Onnagata

A male kabuki actor who specialized in female roles. Wears a purple headband.

Otsu-e

A roughly painted sketch, the forerunner of the print; first produced by Matabei at the village of Otsu on the Tōkaidō, hence their name. This Matabei (or Matahei [died c. 1720]) should not be confused with the better-known Iwasas Matabei.

Prussian blue; Berlin Blue

A synthetically blue dye produced in Europe  and brought to Japan in the late 18th century. In regards of Japanese woodblock prints, its use is part of the success of the landscapes of Hokusai and Hiroshige.

Rōnin

A masterless samurai.

Ryōgoku Bridge

The most famous of the five major Edo bridges, crosses the Sumida River. A popular place to get together, for example to watch fireworks.

Samurai

A well-trained warrior, excellent in sword fighting and skilled in fine arts.

Shamisen

A string musical instrument, often associated with the geisha, also a played in kabuki theater.

Shin hanga

“new prints”, an art movement in the early 20th century in Japan, during the Taishō (1912 – 26) and Shōwa (1926 – 89) periods. The movement flourished from around 1915 to 1942, though it resumed briefly from 1946 through the 1950s. Influenced by and very popular with the Western collectors.

Shini-e

A memorial portrait, for example after the death of a kabuki actor; typically unsigned by the artist.

Shōgun

De-facto leader of the empire. He was in control of the many Daimyō, he ruled from his castle in Edo.

Shunga

“spring picture”; erotic prints. Probably all woodblock print artists produced shunga prints, usually not signed

Sōsaku hanga

“creative print”, a 20th century art movement. The artist takes over the carving and printing process.

Suikoden

“Water margin”, 14th century Chinese novel, very popular theme in kabuki theatre and woodblock printing. Based on the exploits of the outlaw Song Jiang and his 108 companions.

Sumi-e

A print in black and white only.

Sumō

A Japanese form of wrestling.

Surimono

A print issued for private circulation, like our Christmas, New Year, birthday or invitation cards. They were lavishly embellished with gold, silver, bronze and mother-of-pearl dust and were printed on a thicker and softer paper than was usually used for ordinary prints.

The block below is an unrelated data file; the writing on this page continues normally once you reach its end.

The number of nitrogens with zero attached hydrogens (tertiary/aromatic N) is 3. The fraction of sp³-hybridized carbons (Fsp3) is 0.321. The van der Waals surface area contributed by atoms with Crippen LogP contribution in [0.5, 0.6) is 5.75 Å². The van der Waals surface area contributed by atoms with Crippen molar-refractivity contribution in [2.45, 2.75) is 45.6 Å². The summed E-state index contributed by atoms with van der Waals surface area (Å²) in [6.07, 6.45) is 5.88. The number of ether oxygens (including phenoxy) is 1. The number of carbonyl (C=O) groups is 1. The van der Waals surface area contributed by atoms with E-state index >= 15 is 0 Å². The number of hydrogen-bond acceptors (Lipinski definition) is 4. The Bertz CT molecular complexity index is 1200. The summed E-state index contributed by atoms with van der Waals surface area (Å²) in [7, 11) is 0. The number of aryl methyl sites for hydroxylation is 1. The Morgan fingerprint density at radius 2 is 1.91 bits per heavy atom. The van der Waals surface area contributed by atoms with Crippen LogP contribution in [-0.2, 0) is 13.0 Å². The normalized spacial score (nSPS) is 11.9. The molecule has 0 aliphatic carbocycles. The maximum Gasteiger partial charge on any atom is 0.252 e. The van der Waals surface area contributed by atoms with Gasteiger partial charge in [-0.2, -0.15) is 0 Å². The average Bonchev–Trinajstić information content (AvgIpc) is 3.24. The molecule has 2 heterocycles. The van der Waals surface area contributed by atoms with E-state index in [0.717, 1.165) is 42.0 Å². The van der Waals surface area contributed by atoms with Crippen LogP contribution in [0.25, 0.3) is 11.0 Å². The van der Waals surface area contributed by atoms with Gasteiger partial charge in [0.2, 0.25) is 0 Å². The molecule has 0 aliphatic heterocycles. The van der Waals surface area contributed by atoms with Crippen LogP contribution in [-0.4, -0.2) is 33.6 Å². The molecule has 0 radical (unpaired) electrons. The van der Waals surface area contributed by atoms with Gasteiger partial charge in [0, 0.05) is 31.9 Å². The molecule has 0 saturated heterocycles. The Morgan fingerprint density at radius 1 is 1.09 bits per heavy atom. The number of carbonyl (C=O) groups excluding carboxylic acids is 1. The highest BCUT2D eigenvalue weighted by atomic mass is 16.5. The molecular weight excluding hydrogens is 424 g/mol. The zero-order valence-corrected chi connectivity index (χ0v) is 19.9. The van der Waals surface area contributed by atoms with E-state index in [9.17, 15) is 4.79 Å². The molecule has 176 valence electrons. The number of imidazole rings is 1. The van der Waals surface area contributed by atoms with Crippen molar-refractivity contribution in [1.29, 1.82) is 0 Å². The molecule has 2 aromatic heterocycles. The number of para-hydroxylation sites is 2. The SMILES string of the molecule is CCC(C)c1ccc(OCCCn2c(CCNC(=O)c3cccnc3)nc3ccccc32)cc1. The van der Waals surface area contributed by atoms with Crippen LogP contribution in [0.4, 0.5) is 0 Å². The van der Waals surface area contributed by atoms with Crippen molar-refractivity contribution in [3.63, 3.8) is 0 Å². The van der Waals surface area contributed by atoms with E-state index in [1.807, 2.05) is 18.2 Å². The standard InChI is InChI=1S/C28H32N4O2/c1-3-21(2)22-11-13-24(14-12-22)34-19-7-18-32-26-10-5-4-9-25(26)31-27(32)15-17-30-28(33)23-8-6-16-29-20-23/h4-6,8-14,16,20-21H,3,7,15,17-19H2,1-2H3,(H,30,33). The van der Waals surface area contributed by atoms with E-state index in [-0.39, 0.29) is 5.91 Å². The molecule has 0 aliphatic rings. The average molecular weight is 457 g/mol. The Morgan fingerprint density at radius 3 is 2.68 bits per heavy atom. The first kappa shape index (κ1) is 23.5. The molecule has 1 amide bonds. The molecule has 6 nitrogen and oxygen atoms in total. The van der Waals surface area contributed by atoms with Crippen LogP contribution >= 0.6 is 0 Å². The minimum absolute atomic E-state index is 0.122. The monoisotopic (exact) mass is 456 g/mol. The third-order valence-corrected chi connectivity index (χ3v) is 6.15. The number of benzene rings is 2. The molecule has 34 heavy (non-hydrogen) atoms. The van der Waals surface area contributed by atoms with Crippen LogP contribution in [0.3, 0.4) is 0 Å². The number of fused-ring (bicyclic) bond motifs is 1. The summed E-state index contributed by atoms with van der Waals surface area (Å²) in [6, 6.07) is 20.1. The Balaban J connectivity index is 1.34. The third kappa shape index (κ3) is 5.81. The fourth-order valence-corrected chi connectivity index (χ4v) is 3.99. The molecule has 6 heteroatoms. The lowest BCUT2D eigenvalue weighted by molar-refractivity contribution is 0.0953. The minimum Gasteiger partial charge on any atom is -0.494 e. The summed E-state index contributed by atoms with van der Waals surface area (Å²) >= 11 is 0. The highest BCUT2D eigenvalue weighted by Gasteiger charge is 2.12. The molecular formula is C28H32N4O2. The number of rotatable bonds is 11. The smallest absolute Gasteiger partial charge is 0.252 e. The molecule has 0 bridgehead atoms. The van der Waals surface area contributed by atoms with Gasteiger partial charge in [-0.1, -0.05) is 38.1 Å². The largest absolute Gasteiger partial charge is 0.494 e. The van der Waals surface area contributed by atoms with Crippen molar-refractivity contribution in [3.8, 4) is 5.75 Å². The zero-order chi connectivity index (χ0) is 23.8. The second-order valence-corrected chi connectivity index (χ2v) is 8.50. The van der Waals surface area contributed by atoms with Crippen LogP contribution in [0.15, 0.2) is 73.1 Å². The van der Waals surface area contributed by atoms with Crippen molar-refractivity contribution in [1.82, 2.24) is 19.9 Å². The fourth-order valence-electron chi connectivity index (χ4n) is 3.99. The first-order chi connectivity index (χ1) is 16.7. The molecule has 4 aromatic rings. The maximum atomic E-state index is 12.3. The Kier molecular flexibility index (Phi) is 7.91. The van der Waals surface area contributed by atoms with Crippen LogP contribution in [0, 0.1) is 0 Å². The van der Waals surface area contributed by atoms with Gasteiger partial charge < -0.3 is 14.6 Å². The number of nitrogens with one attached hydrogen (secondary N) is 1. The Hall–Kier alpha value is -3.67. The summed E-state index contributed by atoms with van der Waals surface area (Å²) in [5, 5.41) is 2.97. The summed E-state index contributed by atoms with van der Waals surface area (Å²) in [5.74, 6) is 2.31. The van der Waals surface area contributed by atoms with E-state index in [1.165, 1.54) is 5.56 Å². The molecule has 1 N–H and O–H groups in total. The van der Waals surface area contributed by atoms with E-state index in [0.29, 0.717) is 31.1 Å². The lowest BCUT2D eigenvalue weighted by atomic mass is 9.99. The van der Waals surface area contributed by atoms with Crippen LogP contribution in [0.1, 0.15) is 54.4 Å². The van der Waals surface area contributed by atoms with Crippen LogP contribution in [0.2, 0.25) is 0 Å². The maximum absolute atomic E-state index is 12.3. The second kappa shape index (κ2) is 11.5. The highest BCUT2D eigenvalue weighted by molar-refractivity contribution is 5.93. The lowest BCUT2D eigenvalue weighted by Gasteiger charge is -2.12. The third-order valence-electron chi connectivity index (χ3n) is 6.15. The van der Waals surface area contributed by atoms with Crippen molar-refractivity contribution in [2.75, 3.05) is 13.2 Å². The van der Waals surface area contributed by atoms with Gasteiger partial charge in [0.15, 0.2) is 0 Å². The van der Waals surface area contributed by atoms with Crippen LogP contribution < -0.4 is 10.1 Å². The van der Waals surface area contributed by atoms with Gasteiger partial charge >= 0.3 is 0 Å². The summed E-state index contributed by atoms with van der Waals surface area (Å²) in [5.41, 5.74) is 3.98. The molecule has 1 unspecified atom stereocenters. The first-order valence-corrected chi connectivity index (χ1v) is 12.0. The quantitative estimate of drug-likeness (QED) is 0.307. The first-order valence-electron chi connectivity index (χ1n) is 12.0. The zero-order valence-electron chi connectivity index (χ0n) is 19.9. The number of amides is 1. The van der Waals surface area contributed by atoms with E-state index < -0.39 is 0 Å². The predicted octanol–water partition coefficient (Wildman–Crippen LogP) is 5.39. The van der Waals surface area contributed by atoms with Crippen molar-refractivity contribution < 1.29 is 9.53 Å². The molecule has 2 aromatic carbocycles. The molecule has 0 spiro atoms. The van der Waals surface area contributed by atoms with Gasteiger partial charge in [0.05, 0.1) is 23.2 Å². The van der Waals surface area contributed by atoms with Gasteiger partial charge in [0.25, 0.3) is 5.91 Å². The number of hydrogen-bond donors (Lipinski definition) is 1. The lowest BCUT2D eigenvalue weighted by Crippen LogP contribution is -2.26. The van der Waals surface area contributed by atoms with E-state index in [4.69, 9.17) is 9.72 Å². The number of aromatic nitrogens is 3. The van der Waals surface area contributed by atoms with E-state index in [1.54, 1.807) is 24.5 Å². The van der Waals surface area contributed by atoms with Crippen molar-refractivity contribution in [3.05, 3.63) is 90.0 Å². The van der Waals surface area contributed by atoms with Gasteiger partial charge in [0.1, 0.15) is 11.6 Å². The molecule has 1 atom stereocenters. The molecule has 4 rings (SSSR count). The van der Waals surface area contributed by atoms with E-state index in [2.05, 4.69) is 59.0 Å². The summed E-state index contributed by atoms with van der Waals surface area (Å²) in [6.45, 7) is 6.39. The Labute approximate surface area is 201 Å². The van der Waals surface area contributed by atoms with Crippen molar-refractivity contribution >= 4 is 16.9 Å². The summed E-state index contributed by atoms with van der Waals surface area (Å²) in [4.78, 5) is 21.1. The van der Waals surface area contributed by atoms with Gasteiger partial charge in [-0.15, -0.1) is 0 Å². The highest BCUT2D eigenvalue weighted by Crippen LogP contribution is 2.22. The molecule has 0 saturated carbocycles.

Tōkaidō

The most travelled route of the five main routes in Edo-period. Connection between Edo and Kyoto. The 53 stations of the Tōkaidō have been an extremely popular topic of many woodblock print series.

Uchiwa-e

A print intended for mounting on a fan. Fans had two shapes, the uchiwa, a round non-folding dan, and the ogi, or folding fan. Prints designed for fans are not common owing to the uses to which they were put; the uchiwa shape is the most frequently.

uki-e

Prints designed after European canons of drawing, with perspective; also means “bird’s-eye view pictures”

Ukiyo

"floating, fleeting or transient world", describes the urban lifestyle, especially the pleasure-seeking aspects of the Edo-period.

Ukiyo-e

“picture of the floating world”

Urushi-e

Prints in which transparent laquer is used to heighten the color-effect, a process said to have been invented by Okumura Masanobu.

Washi

Traditionally produced Japanese paper.

Yakusha-e

Prints picturing kabuki actors, on stage as a character in a play or offstage.

Yokohama-e

Images of arrivals in Yokohama (the only place where foreigners have been allowed). Mostly made-up and comic images of strangers.

Yoshiwara

The yūkaku (the officially sanctioned pleasure district) in Edo.